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Publishers cry foul over piracy

By Nelson Kiva

Added 9th April 2018 10:54 AM

Piracy has persistently affected publishers for years. For instance, the Police reports revealed that in 2016, books worth over sh1.8b were confiscated by the Police.

Publishers cry foul over piracy

Piracy has persistently affected publishers for years. For instance, the Police reports revealed that in 2016, books worth over sh1.8b were confiscated by the Police.

PIC: The Police have got duplicated books in many bookshops in Kampala. (Credit: Hajara Nalwadda)

CRIME


KAMPALA - Book publishers have cried foul, calling for government-led copyright protection efforts as they count on millions of shillings in loses to piracy.

They alleged that over 60,000 title of books have been pirated, frustrating many publishers to the decision of quitting the business.  

Among the several confiscated counterfeit and substandard goods displayed by Interpol on Friday were the several copies of pirated books.

The director Interpol, Fred Yiga, told journalists at the directorate headquarters in Kololo, Kampala that it was time to protect brand owners from duplicators.

Piracy is the reproduction of books or other intellectual work by someone without the consent of the author or the owner.

The other items displayed included petroleum products, mattresses, electrical appliances, cosmetics, agricultural inputs, second hand undergarments and food and steel products.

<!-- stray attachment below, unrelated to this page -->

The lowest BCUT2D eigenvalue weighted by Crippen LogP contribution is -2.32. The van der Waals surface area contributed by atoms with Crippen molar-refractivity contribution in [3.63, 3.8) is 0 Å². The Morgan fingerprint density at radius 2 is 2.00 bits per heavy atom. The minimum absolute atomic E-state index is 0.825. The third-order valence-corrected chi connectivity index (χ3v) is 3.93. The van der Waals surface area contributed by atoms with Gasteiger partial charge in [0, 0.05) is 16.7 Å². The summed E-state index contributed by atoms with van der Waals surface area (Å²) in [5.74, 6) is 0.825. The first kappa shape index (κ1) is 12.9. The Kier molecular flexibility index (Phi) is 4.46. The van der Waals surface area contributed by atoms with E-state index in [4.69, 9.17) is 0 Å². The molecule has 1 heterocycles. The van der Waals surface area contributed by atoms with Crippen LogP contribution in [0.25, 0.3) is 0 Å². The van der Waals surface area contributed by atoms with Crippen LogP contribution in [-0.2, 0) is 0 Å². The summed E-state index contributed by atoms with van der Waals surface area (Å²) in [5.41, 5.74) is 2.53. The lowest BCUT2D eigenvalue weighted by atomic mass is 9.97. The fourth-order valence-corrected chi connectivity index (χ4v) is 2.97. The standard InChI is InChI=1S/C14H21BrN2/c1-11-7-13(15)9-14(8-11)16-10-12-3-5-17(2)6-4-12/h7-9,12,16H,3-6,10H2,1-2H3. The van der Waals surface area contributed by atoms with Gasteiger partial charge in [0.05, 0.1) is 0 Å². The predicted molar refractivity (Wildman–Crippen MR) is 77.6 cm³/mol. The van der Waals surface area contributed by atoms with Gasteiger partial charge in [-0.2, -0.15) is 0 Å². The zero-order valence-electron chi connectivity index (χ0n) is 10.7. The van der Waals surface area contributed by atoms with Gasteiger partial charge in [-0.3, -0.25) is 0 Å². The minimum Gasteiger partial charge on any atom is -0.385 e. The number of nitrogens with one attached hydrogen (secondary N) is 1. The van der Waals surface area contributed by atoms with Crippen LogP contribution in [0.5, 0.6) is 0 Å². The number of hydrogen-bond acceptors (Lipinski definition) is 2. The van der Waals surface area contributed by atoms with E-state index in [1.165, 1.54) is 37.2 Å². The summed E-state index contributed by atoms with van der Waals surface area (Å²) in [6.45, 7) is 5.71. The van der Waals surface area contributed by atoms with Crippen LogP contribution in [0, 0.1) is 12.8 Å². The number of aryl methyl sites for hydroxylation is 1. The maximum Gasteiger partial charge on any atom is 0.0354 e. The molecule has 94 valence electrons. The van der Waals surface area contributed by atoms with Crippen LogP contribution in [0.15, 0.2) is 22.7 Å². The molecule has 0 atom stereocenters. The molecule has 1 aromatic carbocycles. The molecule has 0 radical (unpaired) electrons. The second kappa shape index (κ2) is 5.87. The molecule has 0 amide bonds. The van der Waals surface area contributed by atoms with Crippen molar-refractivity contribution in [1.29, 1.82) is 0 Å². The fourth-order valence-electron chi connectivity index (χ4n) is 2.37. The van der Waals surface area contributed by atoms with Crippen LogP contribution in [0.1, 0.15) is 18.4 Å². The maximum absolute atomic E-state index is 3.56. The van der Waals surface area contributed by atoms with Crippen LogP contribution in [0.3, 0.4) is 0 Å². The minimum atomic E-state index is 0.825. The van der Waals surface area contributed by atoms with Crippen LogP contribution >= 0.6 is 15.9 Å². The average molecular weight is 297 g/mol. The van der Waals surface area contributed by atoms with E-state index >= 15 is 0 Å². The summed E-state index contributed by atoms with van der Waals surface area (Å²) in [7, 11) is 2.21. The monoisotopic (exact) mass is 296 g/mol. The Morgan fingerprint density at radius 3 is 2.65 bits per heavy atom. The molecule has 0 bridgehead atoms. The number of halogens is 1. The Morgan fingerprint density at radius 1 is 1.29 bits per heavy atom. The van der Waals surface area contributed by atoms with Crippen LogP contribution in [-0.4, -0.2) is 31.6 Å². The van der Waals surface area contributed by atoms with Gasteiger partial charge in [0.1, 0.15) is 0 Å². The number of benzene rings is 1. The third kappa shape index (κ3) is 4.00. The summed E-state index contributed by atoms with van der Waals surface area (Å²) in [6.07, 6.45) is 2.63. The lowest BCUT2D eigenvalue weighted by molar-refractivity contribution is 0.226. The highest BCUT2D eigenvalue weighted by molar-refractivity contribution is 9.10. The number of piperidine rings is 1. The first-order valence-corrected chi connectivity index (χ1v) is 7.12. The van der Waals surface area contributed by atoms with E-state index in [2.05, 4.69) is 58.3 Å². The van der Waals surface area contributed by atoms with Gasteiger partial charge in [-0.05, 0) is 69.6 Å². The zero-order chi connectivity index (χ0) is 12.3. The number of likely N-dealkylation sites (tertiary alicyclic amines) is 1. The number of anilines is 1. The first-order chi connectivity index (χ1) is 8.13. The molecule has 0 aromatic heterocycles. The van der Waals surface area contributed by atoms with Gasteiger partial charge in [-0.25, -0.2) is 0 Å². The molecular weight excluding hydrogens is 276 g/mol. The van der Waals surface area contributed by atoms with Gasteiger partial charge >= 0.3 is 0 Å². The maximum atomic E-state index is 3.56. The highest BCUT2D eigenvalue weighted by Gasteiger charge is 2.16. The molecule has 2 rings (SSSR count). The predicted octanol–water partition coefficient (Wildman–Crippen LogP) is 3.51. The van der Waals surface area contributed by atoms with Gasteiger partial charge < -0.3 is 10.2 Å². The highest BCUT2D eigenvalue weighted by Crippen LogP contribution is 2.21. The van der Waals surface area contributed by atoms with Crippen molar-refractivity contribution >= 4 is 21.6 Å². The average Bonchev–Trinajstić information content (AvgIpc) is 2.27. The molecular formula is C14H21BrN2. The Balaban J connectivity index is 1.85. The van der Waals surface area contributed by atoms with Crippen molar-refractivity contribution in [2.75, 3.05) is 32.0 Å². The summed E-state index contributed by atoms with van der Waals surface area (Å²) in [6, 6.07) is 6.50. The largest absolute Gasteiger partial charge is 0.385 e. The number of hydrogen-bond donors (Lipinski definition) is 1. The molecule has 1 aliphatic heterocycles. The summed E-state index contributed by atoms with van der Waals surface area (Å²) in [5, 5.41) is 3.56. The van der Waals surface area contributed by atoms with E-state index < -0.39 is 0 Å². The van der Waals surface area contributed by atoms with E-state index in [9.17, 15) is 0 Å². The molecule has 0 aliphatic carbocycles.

The chairperson of Uganda Reproduction Rights Organisation (URRO), Charles Batambuzze, said the confiscated books were mainly of lower and upper primary.

Several of the books were discovered when the Police, together with officials from URRO raided a number book stores around Kampala.

Piracy has persistently affected publishers for years. For instance, the Police reports revealed that in 2016, books worth over sh1.8b were confiscated by the Police.

Batambuzze disclosed that the books were being reprinted at Nasser Road, calling the Police to intervene.

"Piracy is affecting publishers, many are quitting and it is these people who print and reproduce their books," he said.

The Police meanwhile met with the other stakeholders on Friday to discuss on how they could effectively eliminate substandard or counterfeit goods on the market.

The copyright law states that if someone so desires to reproduce or sell a book or work, they  need permission from the owner.

It is unlawful for anyone to sell, distribute, print or reproduce a book or work without permission from the owner.

Therefore, copyright violation is deemed both criminal and civil crime.


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